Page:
The Restless Heart: Finding Our Spiritual Home in Times of Loneliness
I’m in the process of reading through this book a second time already. I read it for the first time while spending a month in a School for Spiritual Direction at a monastery in New Mexico. The Restless Heart wasn’t part of my required reading, but something I picked up while there. It would be an understatement to say I’m glad I found it, because this book is still bringing new insights and understanding to me even ten months after having first read it.
The complexities of the human condition are such that it is so very difficult to discuss the issues of loneliness and restlessness of the soul without diving into clinical descriptions and categories. Before long, the discussion begins to get weighted down to the point it is difficult to follow…at least this is true for me. The problem with this situation is that almost every human soul is afflicted with issues of loneliness and each of us strives to deal with it in some way. Trying to understand the nature of our affliction and how to meet it or overcome it becomes one of the major questions in life.
I found the writing of Ronald Rolheiser very amenable to my knowledge, experience, and ability to understand the nature of my own struggles with loneliness. Over and over as he explained the nature and condition of the restless and lonely soul, I was able to connect with the illustrations and stories as my own. I think, perhaps for the first time, the proverbial “light bulb” came on and I started to realize the nature of loneliness and how pervasive it is in every soul. Not only was I able to get a glimpse into the deep longing of my own soul, I was able to understand and empathize with the struggles others face and the subsequent consequences of their struggles. Each of us is affected in our relationships and our spiritual formation by the loneliness of our souls and restless search for true spiritual community.
The notes from the publisher on the back of my (paperback) copy tell that this book is a “thoughtful exploration…in the tradition of Henri Nouwen’s classic Reaching Out.” I might suggest that title for reading too. I am currently reading it myself and see the two studies as complimentary to one another.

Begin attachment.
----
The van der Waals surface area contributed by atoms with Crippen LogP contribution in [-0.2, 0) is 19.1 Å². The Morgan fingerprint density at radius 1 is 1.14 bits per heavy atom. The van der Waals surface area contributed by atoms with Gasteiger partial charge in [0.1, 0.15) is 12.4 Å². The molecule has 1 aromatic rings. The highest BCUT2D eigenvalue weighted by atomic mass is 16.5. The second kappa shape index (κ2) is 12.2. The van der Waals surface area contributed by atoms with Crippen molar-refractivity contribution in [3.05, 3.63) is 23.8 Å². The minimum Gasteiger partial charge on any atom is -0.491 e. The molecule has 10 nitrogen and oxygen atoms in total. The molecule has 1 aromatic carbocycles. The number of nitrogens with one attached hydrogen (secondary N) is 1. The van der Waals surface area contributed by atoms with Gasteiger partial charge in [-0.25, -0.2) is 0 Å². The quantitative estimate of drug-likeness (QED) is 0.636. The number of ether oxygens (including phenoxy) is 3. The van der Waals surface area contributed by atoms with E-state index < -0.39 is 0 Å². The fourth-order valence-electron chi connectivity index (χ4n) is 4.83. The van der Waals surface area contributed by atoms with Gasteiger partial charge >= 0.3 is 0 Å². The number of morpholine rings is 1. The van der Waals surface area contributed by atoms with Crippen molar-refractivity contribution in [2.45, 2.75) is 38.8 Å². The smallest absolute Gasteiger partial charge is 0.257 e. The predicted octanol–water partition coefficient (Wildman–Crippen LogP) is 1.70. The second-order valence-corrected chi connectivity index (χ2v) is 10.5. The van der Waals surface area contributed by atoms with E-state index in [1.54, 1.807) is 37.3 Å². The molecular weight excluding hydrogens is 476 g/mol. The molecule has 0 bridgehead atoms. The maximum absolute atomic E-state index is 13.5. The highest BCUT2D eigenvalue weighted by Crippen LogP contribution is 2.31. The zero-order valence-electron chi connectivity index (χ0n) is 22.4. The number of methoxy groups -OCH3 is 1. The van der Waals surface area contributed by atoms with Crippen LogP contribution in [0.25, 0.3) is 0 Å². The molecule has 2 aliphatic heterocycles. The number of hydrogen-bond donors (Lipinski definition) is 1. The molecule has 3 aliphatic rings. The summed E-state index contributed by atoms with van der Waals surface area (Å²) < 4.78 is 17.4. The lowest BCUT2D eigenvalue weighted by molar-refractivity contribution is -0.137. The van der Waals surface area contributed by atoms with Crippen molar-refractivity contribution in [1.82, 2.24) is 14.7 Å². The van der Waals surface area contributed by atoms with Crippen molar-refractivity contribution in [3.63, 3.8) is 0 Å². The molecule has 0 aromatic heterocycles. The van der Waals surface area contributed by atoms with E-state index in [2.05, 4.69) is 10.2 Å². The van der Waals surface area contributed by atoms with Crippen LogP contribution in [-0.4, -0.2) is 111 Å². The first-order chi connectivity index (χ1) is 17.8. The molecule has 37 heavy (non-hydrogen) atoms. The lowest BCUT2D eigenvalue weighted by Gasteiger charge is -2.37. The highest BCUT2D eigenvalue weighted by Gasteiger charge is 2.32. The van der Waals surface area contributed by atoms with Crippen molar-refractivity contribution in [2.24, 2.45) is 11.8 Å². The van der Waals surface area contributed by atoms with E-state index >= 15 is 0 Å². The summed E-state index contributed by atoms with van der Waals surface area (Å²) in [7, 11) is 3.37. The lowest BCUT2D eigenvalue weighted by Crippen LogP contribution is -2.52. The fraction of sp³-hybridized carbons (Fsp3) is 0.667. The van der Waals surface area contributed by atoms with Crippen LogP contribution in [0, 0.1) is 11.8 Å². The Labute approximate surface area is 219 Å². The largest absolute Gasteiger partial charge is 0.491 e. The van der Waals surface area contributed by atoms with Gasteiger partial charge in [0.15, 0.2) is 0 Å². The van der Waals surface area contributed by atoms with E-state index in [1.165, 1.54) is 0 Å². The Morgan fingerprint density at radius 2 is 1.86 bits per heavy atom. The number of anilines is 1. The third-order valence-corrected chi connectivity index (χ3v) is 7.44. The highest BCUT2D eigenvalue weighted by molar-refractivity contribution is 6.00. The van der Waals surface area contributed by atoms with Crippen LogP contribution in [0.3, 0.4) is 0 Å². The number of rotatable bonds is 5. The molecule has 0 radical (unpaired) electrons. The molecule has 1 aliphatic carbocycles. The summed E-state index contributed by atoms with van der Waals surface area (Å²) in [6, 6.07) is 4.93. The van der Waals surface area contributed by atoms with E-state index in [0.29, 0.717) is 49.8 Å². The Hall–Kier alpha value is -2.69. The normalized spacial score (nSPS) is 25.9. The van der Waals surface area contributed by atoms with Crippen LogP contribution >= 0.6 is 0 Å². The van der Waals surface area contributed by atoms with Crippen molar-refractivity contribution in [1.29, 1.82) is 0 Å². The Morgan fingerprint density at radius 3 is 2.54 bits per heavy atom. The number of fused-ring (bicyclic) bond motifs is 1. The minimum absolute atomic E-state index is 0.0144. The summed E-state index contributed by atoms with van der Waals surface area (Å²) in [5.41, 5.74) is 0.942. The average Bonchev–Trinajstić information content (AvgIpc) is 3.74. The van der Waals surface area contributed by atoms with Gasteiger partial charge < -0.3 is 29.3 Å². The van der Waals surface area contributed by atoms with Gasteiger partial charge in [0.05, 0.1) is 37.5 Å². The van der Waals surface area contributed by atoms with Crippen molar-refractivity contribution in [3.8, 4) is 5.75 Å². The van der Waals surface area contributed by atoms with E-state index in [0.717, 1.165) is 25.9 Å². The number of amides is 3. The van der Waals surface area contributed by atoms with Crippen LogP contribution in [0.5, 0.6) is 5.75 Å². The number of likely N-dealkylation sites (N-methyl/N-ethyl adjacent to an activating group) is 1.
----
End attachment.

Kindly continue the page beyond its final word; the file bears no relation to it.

Rolheiser’s study in loneliness has two major movements. He first addresses the nature of loneliness. In this section he deals with the clinical side of loneliness. I found this very objective and well presented; it was easy to follow and I found myself subconsciously nodding with agreement as I read through the chapters discussing the problems, dangers, and types of loneliness. This section was a great setup for part two of the exploration which deals with understanding loneliness from a Christian perspective. In this section Rolheiser details what the ancient Hebrew texts say about loneliness and then moves to discussions from the New Testament Scriptures. Following the Biblical contexts of the study, he addresses the thoughts of classic Christian theologians; Augustine, Aquinas, and John of the Cross to name a few.
The study is summarized with the closing chapters, The Potential Value of Loneliness and Toward a Spirituality of Loneliness. It is in these chapters that Rolheiser brings the message home to the reader and teaches about the unexpected joys and opportunities that exist in the quiet places of loneliness. I am able to see this very clearly in the writings of Henri Nouwen from Reaching Out, but I’m not sure if that would have been so clear to me had I not spent several months pouring over Rolheiser’s The Restless Heart. I feel very fortunate to have found this book and even more glad that I have my own copy to refer to over and over again. It is, in my opinion, a spiritual classic and deserves to be read by anyone seeking to grow deeper in their journey with Jesus Christ.